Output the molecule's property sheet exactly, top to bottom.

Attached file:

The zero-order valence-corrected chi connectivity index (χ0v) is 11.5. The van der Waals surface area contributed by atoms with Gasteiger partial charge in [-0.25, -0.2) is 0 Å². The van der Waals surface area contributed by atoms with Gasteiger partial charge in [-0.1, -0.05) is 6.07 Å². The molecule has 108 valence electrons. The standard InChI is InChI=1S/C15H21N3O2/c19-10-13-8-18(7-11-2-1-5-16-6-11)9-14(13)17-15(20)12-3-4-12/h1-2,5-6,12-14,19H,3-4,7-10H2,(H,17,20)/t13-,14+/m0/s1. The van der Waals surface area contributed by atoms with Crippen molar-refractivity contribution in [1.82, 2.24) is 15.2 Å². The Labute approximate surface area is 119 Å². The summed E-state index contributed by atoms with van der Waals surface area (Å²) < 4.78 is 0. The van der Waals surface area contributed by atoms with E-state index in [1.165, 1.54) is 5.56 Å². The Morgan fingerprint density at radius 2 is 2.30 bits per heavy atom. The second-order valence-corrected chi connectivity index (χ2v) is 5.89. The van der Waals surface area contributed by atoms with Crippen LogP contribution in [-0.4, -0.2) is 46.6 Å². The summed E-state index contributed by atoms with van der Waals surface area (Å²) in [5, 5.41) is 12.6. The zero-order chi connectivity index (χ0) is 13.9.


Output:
The zero-order valence-corrected chi connectivity index (χ0v) is 11.5. The van der Waals surface area contributed by atoms with Gasteiger partial charge in [-0.25, -0.2) is 0 Å². The van der Waals surface area contributed by atoms with Gasteiger partial charge in [-0.1, -0.05) is 6.07 Å². The molecule has 108 valence electrons. The standard InChI is InChI=1S/C15H21N3O2/c19-10-13-8-18(7-11-2-1-5-16-6-11)9-14(13)17-15(20)12-3-4-12/h1-2,5-6,12-14,19H,3-4,7-10H2,(H,17,20)/t13-,14+/m0/s1. The van der Waals surface area contributed by atoms with Crippen molar-refractivity contribution in [1.82, 2.24) is 15.2 Å². The Labute approximate surface area is 119 Å². The summed E-state index contributed by atoms with van der Waals surface area (Å²) < 4.78 is 0. The van der Waals surface area contributed by atoms with E-state index in [1.165, 1.54) is 5.56 Å². The Morgan fingerprint density at radius 2 is 2.30 bits per heavy atom. The second-order valence-corrected chi connectivity index (χ2v) is 5.89. The van der Waals surface area contributed by atoms with Crippen LogP contribution in [-0.4, -0.2) is 46.6 Å². The summed E-state index contributed by atoms with van der Waals surface area (Å²) in [5, 5.41) is 12.6. The zero-order chi connectivity index (χ0) is 13.9.